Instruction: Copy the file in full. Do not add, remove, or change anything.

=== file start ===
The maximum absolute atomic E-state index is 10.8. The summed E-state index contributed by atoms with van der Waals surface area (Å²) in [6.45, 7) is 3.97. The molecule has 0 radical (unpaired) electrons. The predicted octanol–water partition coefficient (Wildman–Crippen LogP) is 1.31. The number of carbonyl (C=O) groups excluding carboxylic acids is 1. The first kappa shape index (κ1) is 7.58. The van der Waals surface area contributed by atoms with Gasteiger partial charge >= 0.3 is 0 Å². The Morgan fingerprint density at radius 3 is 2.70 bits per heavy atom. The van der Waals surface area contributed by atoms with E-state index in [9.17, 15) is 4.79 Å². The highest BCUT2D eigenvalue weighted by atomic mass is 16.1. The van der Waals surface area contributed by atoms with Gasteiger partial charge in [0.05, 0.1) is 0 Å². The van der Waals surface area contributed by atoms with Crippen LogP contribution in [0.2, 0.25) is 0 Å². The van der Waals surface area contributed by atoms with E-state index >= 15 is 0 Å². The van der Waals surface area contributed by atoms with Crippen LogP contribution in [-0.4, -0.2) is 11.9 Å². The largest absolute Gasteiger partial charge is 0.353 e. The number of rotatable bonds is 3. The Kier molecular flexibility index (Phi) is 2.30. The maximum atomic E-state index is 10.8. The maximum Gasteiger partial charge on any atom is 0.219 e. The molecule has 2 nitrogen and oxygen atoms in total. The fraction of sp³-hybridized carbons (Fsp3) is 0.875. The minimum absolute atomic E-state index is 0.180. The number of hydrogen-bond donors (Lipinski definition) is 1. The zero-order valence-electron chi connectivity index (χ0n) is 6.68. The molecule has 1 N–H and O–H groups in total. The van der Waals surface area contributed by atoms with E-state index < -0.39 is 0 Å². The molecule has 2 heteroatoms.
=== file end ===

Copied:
The maximum absolute atomic E-state index is 10.8. The summed E-state index contributed by atoms with van der Waals surface area (Å²) in [6.45, 7) is 3.97. The molecule has 0 radical (unpaired) electrons. The predicted octanol–water partition coefficient (Wildman–Crippen LogP) is 1.31. The number of carbonyl (C=O) groups excluding carboxylic acids is 1. The first kappa shape index (κ1) is 7.58. The van der Waals surface area contributed by atoms with Gasteiger partial charge >= 0.3 is 0 Å². The Morgan fingerprint density at radius 3 is 2.70 bits per heavy atom. The van der Waals surface area contributed by atoms with E-state index in [9.17, 15) is 4.79 Å². The highest BCUT2D eigenvalue weighted by atomic mass is 16.1. The van der Waals surface area contributed by atoms with Gasteiger partial charge in [0.05, 0.1) is 0 Å². The van der Waals surface area contributed by atoms with Crippen LogP contribution in [0.2, 0.25) is 0 Å². The van der Waals surface area contributed by atoms with E-state index >= 15 is 0 Å². The van der Waals surface area contributed by atoms with Crippen LogP contribution in [-0.4, -0.2) is 11.9 Å². The largest absolute Gasteiger partial charge is 0.353 e. The number of rotatable bonds is 3. The Kier molecular flexibility index (Phi) is 2.30. The maximum atomic E-state index is 10.8. The maximum Gasteiger partial charge on any atom is 0.219 e. The molecule has 2 nitrogen and oxygen atoms in total. The fraction of sp³-hybridized carbons (Fsp3) is 0.875. The minimum absolute atomic E-state index is 0.180. The number of hydrogen-bond donors (Lipinski definition) is 1. The zero-order valence-electron chi connectivity index (χ0n) is 6.68. The molecule has 1 N–H and O–H groups in total. The van der Waals surface area contributed by atoms with E-state index < -0.39 is 0 Å². The molecule has 2 heteroatoms.